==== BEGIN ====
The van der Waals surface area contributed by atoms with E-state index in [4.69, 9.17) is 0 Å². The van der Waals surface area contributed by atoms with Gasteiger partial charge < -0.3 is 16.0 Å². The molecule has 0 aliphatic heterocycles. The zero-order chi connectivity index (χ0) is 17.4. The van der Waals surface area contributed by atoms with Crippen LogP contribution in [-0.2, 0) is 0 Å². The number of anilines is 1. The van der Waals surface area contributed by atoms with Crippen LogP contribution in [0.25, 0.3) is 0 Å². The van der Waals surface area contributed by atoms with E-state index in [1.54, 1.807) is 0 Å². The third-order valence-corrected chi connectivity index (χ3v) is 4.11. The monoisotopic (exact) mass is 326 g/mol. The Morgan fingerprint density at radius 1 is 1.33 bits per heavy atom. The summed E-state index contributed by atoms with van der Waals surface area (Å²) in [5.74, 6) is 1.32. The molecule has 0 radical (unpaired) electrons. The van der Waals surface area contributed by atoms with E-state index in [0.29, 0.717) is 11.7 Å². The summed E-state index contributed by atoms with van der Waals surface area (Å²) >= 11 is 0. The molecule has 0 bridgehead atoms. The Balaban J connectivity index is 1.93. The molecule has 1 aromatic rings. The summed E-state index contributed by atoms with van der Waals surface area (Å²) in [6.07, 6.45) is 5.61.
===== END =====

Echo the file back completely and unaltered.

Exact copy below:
The van der Waals surface area contributed by atoms with E-state index in [4.69, 9.17) is 0 Å². The van der Waals surface area contributed by atoms with Gasteiger partial charge < -0.3 is 16.0 Å². The molecule has 0 aliphatic heterocycles. The zero-order chi connectivity index (χ0) is 17.4. The van der Waals surface area contributed by atoms with Crippen LogP contribution in [-0.2, 0) is 0 Å². The number of anilines is 1. The van der Waals surface area contributed by atoms with Crippen LogP contribution in [0.25, 0.3) is 0 Å². The van der Waals surface area contributed by atoms with E-state index in [1.54, 1.807) is 0 Å². The third-order valence-corrected chi connectivity index (χ3v) is 4.11. The monoisotopic (exact) mass is 326 g/mol. The Morgan fingerprint density at radius 1 is 1.33 bits per heavy atom. The summed E-state index contributed by atoms with van der Waals surface area (Å²) in [5.74, 6) is 1.32. The molecule has 0 radical (unpaired) electrons. The van der Waals surface area contributed by atoms with E-state index in [0.29, 0.717) is 11.7 Å². The summed E-state index contributed by atoms with van der Waals surface area (Å²) >= 11 is 0. The molecule has 0 bridgehead atoms. The Balaban J connectivity index is 1.93. The molecule has 1 aromatic rings. The summed E-state index contributed by atoms with van der Waals surface area (Å²) in [6.07, 6.45) is 5.61.